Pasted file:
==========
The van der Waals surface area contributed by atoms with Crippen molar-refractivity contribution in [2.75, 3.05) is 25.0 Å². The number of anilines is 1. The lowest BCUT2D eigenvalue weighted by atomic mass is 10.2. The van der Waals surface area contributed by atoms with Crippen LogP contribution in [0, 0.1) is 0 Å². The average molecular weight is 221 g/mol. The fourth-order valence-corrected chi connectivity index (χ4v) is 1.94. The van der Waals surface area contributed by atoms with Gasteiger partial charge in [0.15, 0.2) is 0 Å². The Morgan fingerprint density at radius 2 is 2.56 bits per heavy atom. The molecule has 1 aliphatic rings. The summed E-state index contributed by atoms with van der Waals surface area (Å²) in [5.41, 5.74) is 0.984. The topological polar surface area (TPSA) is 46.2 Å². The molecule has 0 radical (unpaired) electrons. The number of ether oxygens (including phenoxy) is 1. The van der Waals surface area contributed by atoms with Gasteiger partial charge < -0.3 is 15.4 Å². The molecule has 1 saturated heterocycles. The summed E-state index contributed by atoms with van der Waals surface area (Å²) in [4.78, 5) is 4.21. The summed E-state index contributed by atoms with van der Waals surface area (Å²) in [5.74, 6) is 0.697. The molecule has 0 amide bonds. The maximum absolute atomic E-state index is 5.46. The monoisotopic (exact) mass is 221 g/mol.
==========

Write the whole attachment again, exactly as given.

The van der Waals surface area contributed by atoms with Crippen molar-refractivity contribution in [2.75, 3.05) is 25.0 Å². The number of anilines is 1. The lowest BCUT2D eigenvalue weighted by atomic mass is 10.2. The van der Waals surface area contributed by atoms with Crippen LogP contribution in [0, 0.1) is 0 Å². The average molecular weight is 221 g/mol. The fourth-order valence-corrected chi connectivity index (χ4v) is 1.94. The van der Waals surface area contributed by atoms with Gasteiger partial charge in [0.15, 0.2) is 0 Å². The Morgan fingerprint density at radius 2 is 2.56 bits per heavy atom. The molecule has 1 aliphatic rings. The summed E-state index contributed by atoms with van der Waals surface area (Å²) in [5.41, 5.74) is 0.984. The topological polar surface area (TPSA) is 46.2 Å². The molecule has 0 radical (unpaired) electrons. The number of ether oxygens (including phenoxy) is 1. The van der Waals surface area contributed by atoms with Gasteiger partial charge < -0.3 is 15.4 Å². The molecule has 1 saturated heterocycles. The summed E-state index contributed by atoms with van der Waals surface area (Å²) in [4.78, 5) is 4.21. The summed E-state index contributed by atoms with van der Waals surface area (Å²) in [5.74, 6) is 0.697. The molecule has 0 amide bonds. The maximum absolute atomic E-state index is 5.46. The monoisotopic (exact) mass is 221 g/mol.